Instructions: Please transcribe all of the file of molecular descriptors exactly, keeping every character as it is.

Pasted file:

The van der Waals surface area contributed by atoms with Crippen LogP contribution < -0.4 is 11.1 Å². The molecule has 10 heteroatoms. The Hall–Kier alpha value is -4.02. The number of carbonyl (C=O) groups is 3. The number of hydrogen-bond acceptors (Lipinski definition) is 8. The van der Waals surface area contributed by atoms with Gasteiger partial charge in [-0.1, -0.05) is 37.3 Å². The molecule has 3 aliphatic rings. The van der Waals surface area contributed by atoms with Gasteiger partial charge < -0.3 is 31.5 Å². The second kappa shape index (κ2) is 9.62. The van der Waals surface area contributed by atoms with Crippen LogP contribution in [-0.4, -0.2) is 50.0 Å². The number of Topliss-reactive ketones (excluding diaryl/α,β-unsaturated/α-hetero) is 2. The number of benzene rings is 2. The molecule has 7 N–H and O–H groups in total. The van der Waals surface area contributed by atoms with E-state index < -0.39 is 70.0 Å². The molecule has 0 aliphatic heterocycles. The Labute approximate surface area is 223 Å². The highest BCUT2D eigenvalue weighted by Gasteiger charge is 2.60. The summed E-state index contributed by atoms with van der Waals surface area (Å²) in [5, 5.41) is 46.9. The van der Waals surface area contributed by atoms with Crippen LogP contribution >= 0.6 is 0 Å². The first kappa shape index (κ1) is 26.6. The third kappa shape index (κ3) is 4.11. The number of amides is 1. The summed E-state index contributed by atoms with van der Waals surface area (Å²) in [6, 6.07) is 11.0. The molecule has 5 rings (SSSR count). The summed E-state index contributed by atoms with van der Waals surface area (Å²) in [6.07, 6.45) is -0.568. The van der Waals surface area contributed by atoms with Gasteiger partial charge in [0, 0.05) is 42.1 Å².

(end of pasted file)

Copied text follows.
The van der Waals surface area contributed by atoms with Crippen LogP contribution < -0.4 is 11.1 Å². The molecule has 10 heteroatoms. The Hall–Kier alpha value is -4.02. The number of carbonyl (C=O) groups is 3. The number of hydrogen-bond acceptors (Lipinski definition) is 8. The van der Waals surface area contributed by atoms with Gasteiger partial charge in [-0.1, -0.05) is 37.3 Å². The molecule has 3 aliphatic rings. The van der Waals surface area contributed by atoms with Gasteiger partial charge < -0.3 is 31.5 Å². The second kappa shape index (κ2) is 9.62. The van der Waals surface area contributed by atoms with Crippen LogP contribution in [-0.4, -0.2) is 50.0 Å². The number of Topliss-reactive ketones (excluding diaryl/α,β-unsaturated/α-hetero) is 2. The number of benzene rings is 2. The molecule has 7 N–H and O–H groups in total. The van der Waals surface area contributed by atoms with E-state index < -0.39 is 70.0 Å². The molecule has 0 aliphatic heterocycles. The Labute approximate surface area is 223 Å². The highest BCUT2D eigenvalue weighted by Gasteiger charge is 2.60. The summed E-state index contributed by atoms with van der Waals surface area (Å²) in [5, 5.41) is 46.9. The van der Waals surface area contributed by atoms with Crippen LogP contribution >= 0.6 is 0 Å². The first kappa shape index (κ1) is 26.6. The third kappa shape index (κ3) is 4.11. The number of amides is 1. The summed E-state index contributed by atoms with van der Waals surface area (Å²) in [6, 6.07) is 11.0. The molecule has 5 rings (SSSR count). The summed E-state index contributed by atoms with van der Waals surface area (Å²) in [6.07, 6.45) is -0.568. The van der Waals surface area contributed by atoms with Gasteiger partial charge in [0, 0.05) is 42.1 Å².